MUTILATED ROLL OF 1377–8
Notarial instruments, under the seal of John de Mitford,
clerk of the Diocese of Durham, recording that John Pavy,
merchant of London, had bought ten casks of wine from
John Jacob (fn. 1) for £41 and that the wine had been loaded in the
ship "Gracedieux" of Plymouth, of which Richard Coteler was
master. It was agreed that the purchase-money should be
paid within fourteen days of delivery. The said John Pavy
had deposited nine casks in the cellar of John Blakeneye of
London. The present document notifies all and sundry that
John Blakeneye has no right or claim to the wine. Witnesses:
William Preston and Humfrey Passour.
Certificate of William Boyvile, clerk of the Diocese of
Carlisle, as to the same.
14 Sept. 1377
A Congregation of Mayor and Aldermen on Monday
the Feast of the Exaltation of the Holy Cross [14 Sept.]
o 1 Ric. II 
John Prentys, draper, Isabella de Wynchestre, Thomas de
Emethulle, chaplain of the perpetual chantry for the soul of
Nicholas Crane (fn. 2) , and others demanded Assizes of Nuisance
against William Newe, Warden of the House of the Friars
Minors, as regards their free tenements in the parish of St
Petition of John Foxton, spicer, setting forth that he had
bought a site for building in Bucklersbury from Adam de
Bury, and that it had been found on a view taken on 1 Sept.
by the sworn Masons and Carpenters (fn. 3) of the City that the
tenement of Richard Haveryng and Anneys his wife encroached on the land several inches. The petitioner prays that
he may have possession of his land in order to proceed with
his building. [French]
Membr. 2 b
21 Oct. 1377
Writ of protection in favour of William Mapull, who was
then about to cross the sea in the company of John Arundell.
Dated 21 Oct.
Writ of protection in favour of Thomas Stapilton, who was
then about to cross the sea in the company of the Duke of
John, son of Richard Shirlok, who had been apprenticed
to Richard Messenger, saddler, was exonerated from his
indentures, because his master had fled for debt and taken
refuge in the Liberty of St Helen's, London.
2 Dec. 1377
Writ to the Mayor and Aldermen reciting that the late
King, understanding that the Mayor and Aldermen had in
their custody moneys belonging to enemy Frenchmen, had
ordered them on 29 Jan. 1370 to send to the Exchequer a bond
in £525 from Ralph de Knyghton, John de Southam and
William Brikles, merchants of London, to Simon Corder,
merchant of St Valery: The said Ralph, John and William,
being ordered to show cause why they should not pay the
sum mentioned in the bond, had pleaded that payment was
subject to certain conditions contained in a sealed paper in the
Chamber of Guildhall. The Mayor and Aldermen are commanded to produce this document.
The paper, which was sent as ordered, recorded that the
above-mentioned "Raulyn," John and William had sold to
the said "Simonet" Corder 1600 chaldrons of coal of Newcastle-on-Tyne, which they had bought from William Acton
and another burgess of that town. It was agreed that the
buyer should send a ship or ships to fetch the coal and that
the vendors should load the coal within 12 working-days after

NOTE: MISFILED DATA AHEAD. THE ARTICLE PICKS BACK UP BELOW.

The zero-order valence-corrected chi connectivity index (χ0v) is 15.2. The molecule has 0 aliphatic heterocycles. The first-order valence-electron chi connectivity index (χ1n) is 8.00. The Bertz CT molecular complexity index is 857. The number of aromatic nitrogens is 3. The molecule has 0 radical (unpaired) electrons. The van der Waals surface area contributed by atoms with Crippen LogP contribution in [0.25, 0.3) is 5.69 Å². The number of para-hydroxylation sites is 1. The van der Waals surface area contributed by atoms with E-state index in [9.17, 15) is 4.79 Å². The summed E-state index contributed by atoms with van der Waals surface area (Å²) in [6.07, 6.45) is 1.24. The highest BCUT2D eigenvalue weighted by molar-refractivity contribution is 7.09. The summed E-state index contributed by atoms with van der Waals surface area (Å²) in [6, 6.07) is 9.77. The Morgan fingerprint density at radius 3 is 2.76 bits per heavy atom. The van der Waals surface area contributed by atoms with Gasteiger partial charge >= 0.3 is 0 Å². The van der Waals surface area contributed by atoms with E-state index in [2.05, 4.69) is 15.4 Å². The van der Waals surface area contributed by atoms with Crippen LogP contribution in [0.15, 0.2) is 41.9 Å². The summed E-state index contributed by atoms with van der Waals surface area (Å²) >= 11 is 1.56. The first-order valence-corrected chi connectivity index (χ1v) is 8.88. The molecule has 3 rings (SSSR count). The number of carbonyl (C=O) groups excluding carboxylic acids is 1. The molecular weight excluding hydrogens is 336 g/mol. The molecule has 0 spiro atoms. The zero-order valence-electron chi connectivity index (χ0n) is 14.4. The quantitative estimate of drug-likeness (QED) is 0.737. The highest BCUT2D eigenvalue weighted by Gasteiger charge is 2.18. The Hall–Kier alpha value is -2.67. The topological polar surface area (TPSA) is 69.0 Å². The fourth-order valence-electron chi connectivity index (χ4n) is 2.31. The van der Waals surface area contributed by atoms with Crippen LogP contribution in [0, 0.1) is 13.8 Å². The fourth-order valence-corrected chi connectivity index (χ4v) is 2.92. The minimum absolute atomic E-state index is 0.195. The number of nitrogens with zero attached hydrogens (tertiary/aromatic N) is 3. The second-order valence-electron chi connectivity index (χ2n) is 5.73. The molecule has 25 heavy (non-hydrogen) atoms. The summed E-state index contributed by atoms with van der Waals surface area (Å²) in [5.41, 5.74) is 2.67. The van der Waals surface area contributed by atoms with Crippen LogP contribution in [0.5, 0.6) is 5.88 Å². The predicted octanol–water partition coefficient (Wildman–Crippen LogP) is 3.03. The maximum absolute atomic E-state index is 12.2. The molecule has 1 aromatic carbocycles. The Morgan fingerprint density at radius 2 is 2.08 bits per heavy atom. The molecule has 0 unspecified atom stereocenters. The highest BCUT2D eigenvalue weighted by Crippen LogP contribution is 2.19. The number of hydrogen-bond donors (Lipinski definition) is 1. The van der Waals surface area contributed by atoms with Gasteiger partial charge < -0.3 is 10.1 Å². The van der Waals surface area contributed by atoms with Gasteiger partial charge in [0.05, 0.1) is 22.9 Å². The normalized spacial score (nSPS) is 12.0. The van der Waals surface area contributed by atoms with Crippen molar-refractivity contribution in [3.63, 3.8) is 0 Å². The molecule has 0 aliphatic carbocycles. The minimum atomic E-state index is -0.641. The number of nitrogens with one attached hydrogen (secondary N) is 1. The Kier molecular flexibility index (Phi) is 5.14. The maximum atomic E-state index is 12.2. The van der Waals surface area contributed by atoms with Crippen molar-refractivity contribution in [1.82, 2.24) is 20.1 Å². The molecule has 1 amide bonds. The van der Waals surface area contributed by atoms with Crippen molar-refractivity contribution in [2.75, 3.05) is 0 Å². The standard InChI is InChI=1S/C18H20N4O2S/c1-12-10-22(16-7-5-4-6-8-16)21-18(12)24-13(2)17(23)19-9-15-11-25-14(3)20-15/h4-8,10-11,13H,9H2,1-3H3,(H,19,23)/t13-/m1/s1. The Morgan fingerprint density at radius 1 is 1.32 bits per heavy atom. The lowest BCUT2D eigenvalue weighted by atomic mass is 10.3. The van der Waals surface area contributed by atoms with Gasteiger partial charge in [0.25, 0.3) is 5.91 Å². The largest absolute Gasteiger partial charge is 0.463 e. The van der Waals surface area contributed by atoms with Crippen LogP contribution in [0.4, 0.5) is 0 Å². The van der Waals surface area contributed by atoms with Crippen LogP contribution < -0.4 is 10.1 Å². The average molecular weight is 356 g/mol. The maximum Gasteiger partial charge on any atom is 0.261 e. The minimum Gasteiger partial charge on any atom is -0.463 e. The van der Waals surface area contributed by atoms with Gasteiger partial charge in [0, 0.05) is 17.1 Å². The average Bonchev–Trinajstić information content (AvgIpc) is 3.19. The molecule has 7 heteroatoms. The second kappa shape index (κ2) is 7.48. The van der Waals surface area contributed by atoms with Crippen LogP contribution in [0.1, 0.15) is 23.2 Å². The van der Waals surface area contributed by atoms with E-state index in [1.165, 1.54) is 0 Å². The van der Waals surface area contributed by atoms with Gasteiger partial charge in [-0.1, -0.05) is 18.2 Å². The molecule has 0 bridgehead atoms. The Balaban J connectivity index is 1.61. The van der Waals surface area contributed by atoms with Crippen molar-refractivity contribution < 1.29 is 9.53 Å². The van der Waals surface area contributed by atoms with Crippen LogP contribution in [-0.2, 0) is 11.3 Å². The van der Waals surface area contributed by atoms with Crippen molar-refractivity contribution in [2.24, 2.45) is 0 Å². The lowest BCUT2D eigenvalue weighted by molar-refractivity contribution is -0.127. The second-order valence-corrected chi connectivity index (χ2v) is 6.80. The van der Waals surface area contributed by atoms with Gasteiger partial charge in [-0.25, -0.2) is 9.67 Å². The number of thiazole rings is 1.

their arrival; otherwise, if no ships were sent the vendors
should arrange for carriage at the buyer's risk. The vendors
were to have a rebate of £320 for freightage. There were
further rebates in connection with the sale of 31 tuns of woad
at £15 the tun, which were stored in a house in London belonging to John Stodeye, and conditions relating to the sale
of a ship lying at the Wood wharf for £60. [French]
Membr. 3 b
20 March 1378
Letter of attorney from Bonsignor Belbok (fn. 4) to John
Bokassouche (fn. 5) , merchant of Lucca.
6 April 1378
The same from Thomas Shanke of co. Dorset to William
Rule of London, draper.
Joan Wodelok and Ralph Taillour were attached to answer
Walter Hampstede on a charge of abducting his daughter
Joan, aged 11 years. The defendant Ralph pleaded that he
had been procured and abetted in so doing by the said Joan
Wodelok and put himself on the mercy of the Court. He was
committed to prison.
The said Joan pleaded that the girl's grandfather held a
messuage, 40 acres of land and 10 acres of wood in Mymmes
by homage, scutage and military service from William Swanlond, and that the girl, through her mother Joan, was his
heiress. She herself, with the assent of the said William
Swanlond, assumed the wardship of the girl. She prayed
judgment whether the plaintiff ought to have any action
The plaintiff answered that he had charged her with a
trespass committed in the Old Jewry, and claimed damages.
Thereupon, on the ground that her plea, as pleaded by her
counsel, was designed to exclude the plaintiff from his action,
and in such a case the plaintiff or defendant might be examined on oath, the said Joan was examined and confessed
that she did not acknowledge the facts set forth by her
counsel. Thereupon counsel, on being examined, confessed
that they had not been instructed by the said Joan to make
the above defence, but by a certain Friar Peter Daniel of the
Order of the Friars Preachers. And because the above-mentioned William Swanlond denied that he had given authority
to the said Joan to assume the wardship (cetera desunt).
Letter of attorney from William Chetelton to Roger de
Coyton, esquire, to recover from Henry Okeston of co.
Chester 32 francs, a.. of steel with a silver buckle and 20s
sterling entrusted to him by the said William.
12 May, 1378
Writ, dated 12 May Ao 1 Ric. II, to the Mayor and Sheriffs
ordering them to bring before the King's Council a certain
Odo Ude, then a prisoner in Newgate.